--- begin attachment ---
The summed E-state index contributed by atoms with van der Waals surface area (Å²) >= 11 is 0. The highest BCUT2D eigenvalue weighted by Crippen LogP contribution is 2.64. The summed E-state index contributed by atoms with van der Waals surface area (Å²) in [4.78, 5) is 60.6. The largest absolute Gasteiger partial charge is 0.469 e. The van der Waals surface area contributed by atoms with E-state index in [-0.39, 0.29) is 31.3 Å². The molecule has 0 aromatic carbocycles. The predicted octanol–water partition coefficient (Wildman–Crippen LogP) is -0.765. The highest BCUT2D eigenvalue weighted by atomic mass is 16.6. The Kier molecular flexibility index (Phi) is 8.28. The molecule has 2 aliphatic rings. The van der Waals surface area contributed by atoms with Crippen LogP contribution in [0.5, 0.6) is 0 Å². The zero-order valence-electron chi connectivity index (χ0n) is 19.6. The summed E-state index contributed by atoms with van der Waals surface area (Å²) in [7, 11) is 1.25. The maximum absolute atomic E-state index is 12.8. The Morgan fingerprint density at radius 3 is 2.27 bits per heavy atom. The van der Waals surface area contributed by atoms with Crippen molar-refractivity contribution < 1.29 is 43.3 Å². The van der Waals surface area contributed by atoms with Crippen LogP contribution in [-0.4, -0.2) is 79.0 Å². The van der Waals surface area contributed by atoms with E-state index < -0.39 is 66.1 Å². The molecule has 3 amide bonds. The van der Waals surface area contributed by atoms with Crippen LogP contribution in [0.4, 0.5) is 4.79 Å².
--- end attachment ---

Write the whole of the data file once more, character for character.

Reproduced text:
The summed E-state index contributed by atoms with van der Waals surface area (Å²) >= 11 is 0. The highest BCUT2D eigenvalue weighted by Crippen LogP contribution is 2.64. The summed E-state index contributed by atoms with van der Waals surface area (Å²) in [4.78, 5) is 60.6. The largest absolute Gasteiger partial charge is 0.469 e. The van der Waals surface area contributed by atoms with E-state index in [-0.39, 0.29) is 31.3 Å². The molecule has 0 aromatic carbocycles. The predicted octanol–water partition coefficient (Wildman–Crippen LogP) is -0.765. The highest BCUT2D eigenvalue weighted by atomic mass is 16.6. The Kier molecular flexibility index (Phi) is 8.28. The molecule has 2 aliphatic rings. The van der Waals surface area contributed by atoms with Crippen LogP contribution in [0.5, 0.6) is 0 Å². The zero-order valence-electron chi connectivity index (χ0n) is 19.6. The summed E-state index contributed by atoms with van der Waals surface area (Å²) in [7, 11) is 1.25. The maximum absolute atomic E-state index is 12.8. The Morgan fingerprint density at radius 3 is 2.27 bits per heavy atom. The van der Waals surface area contributed by atoms with Crippen molar-refractivity contribution < 1.29 is 43.3 Å². The van der Waals surface area contributed by atoms with Crippen LogP contribution in [-0.4, -0.2) is 79.0 Å². The van der Waals surface area contributed by atoms with E-state index < -0.39 is 66.1 Å². The molecule has 3 amide bonds. The van der Waals surface area contributed by atoms with Crippen LogP contribution in [0.4, 0.5) is 4.79 Å².